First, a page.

[New guy here, by the grace of Will. I teach political science and political economy at a small private college.]

Wisconsin governor Scott Walker has proposed budget cuts for the University of Wisconsin system and suggested that faculty could help balance the budget by teaching an extra class.

In the future, by not having limitations of things like shared governance, they might be able to make savings just by asking faculty and staff to consider teaching one more class a semester.

There are multiple problems with this statement. First, I wonder if Walker is confusing shared governance with unionism, thinking that the elimination of public sector unions in Wisconsin eliminates shared governance at the university? But unionism is about working conditions, whereas shared governance is about the overall organization, operation, procedures and focus of the organization (e.g., the process for proposing new courses or changes to degree requirements). The boundaries between the two are undeniably blurry–at my own school we often have to pause and reflect upon whether the particular issue we want to address is most appropriately dealt with in the Faculty meeting (shared governance) or in the Union meeting (unionism). It’s a bit amusing, since the two bodies almost wholly overlap, but nonetheless the forum matters. And from my non-expert but not wholly ignorant perspective, teaching load is purely a working conditions issue, not a shared governance issue at all.

Second, Walker makes the basic error of assuming people are just reactive, instead of active: that they will just do as the rule tells them to do, instead of finding ways around the rule. (One of my standing rules of policymaking is to make policy for the people you have, not the people you wish you had.) The top researchers especially will be able to avoid this rule, because they are in demand and will be welcomed at other institutions. In 2009 UW-Madison ranked 9th in the country for federal research funds – receiving almost $600 million – and ranked 3rd in the country for most research and development expenditures, at over $1 billion. Damage UW-Madison’s research program by forcing those professor to spend more time teaching, and you’ll damage the reputation of the state’s flagship institution.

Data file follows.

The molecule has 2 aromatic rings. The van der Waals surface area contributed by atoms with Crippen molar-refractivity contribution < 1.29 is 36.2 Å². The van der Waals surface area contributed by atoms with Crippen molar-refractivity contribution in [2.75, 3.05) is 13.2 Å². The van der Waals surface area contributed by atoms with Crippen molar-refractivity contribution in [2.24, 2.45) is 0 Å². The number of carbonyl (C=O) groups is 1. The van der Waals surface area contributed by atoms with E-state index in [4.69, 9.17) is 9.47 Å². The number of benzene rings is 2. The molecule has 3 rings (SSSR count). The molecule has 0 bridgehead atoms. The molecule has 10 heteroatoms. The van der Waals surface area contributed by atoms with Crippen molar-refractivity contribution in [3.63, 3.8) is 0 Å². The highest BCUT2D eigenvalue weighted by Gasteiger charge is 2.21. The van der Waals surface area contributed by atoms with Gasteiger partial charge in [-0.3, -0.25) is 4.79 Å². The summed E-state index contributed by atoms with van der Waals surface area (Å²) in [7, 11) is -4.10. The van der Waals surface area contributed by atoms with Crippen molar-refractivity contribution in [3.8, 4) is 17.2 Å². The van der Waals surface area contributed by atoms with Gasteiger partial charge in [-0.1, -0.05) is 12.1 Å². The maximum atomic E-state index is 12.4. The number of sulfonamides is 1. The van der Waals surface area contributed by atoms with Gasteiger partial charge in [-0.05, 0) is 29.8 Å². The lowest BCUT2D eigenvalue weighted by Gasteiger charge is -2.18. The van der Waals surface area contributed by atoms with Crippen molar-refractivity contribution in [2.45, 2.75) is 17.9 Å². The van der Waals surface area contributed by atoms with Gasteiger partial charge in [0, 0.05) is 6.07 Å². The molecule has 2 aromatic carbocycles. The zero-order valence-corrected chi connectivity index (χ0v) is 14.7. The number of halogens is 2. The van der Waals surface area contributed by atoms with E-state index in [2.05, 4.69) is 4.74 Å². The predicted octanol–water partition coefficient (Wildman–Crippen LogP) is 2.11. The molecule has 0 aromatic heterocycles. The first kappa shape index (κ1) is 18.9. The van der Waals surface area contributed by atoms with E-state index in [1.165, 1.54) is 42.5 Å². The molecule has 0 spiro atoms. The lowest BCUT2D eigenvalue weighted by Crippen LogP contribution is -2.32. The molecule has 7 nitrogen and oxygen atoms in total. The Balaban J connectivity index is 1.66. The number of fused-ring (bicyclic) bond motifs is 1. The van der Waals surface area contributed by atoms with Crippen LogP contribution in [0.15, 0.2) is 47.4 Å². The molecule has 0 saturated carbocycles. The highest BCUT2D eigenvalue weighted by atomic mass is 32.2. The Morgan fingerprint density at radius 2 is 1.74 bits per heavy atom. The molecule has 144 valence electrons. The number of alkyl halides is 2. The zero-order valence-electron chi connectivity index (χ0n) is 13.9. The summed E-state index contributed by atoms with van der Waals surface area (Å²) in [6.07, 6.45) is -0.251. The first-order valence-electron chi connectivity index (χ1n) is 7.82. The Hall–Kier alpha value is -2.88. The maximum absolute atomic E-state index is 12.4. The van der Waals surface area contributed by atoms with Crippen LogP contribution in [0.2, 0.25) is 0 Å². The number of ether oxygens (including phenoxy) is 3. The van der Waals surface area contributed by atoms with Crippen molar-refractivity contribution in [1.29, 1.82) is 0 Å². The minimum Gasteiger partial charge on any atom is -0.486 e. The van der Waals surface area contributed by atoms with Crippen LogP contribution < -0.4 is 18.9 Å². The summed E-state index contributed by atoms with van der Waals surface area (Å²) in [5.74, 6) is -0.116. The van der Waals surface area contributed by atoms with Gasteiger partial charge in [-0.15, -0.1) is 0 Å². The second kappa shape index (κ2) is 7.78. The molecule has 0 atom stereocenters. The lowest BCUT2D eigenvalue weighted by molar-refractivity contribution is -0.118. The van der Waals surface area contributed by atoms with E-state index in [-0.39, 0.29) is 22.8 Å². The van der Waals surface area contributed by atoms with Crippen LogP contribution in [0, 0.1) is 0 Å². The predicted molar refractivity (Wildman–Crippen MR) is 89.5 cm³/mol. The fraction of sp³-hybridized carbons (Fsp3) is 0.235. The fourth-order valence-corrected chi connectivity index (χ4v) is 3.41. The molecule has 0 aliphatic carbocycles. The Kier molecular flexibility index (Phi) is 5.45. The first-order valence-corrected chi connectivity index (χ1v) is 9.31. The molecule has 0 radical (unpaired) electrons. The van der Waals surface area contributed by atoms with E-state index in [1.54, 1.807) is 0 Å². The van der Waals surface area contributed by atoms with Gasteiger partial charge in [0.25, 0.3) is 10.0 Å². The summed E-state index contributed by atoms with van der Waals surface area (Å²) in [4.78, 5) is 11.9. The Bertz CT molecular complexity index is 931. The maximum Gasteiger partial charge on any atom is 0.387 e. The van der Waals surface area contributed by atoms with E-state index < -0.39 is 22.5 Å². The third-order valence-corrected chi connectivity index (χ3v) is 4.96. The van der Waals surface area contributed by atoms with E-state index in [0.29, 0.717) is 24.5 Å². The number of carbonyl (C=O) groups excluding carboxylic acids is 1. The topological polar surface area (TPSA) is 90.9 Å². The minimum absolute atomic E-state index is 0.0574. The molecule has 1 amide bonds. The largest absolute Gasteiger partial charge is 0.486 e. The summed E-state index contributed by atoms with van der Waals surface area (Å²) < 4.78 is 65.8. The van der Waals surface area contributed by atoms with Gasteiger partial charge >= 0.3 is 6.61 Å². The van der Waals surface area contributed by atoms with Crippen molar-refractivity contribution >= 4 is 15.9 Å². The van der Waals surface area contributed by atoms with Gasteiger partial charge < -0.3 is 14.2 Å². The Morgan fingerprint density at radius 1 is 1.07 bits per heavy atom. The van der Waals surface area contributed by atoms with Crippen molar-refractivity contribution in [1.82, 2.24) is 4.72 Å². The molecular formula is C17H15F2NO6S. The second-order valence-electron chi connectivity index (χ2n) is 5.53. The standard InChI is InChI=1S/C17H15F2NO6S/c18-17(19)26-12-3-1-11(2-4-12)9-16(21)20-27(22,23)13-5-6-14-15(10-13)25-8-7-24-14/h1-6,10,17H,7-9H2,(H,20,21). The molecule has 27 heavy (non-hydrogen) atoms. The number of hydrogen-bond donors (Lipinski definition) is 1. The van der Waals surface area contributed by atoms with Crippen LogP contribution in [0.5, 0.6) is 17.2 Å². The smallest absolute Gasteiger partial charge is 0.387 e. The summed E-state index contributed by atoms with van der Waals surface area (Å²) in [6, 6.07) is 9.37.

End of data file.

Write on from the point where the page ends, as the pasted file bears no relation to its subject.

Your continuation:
And teaching does take time, not just the hours in the classroom. Even for my most well-prepped class, American Government, I normally put in about 1/2 hour of prep for every hour in class. I know the material, but without review I may not remember all the elements of it that I want to address, or my presentation may not be as orderly and coherent. Imagine memorizing a speech, then giving it twice a year–if you could do it well each time without reviewing it again, my hat’s off to you. New courses, or courses I teach only occasionally, require more than 1 hour of prep per hour in class. That greatly cuts into the time available for research, which is one of the primary reasons faculty at teaching-oriented colleges and universities produce less research than those at research-focused universities.

Then there’s the time spent just thinking. On any given day at any given time someone peering into my office might assume I’m just browsing the internet for cat videos, reading for pleasure, or just staring blankly at the walls. But keeping up with developments in my areas of focus takes time. I not only have to read about them, I have to think about them. I’m familiar with faculty (and administrators) who have skimmed a book or research paper, pulled out an idea couched in memorable phrasing, and then proceeded to misapply it because they didn’t really take the time to think about it. (In one memorable case, as a graduate student I pointed out that a professor had misapplied an important idea from a notable economist, to which he replied, “I guess I ought to read that paper.”)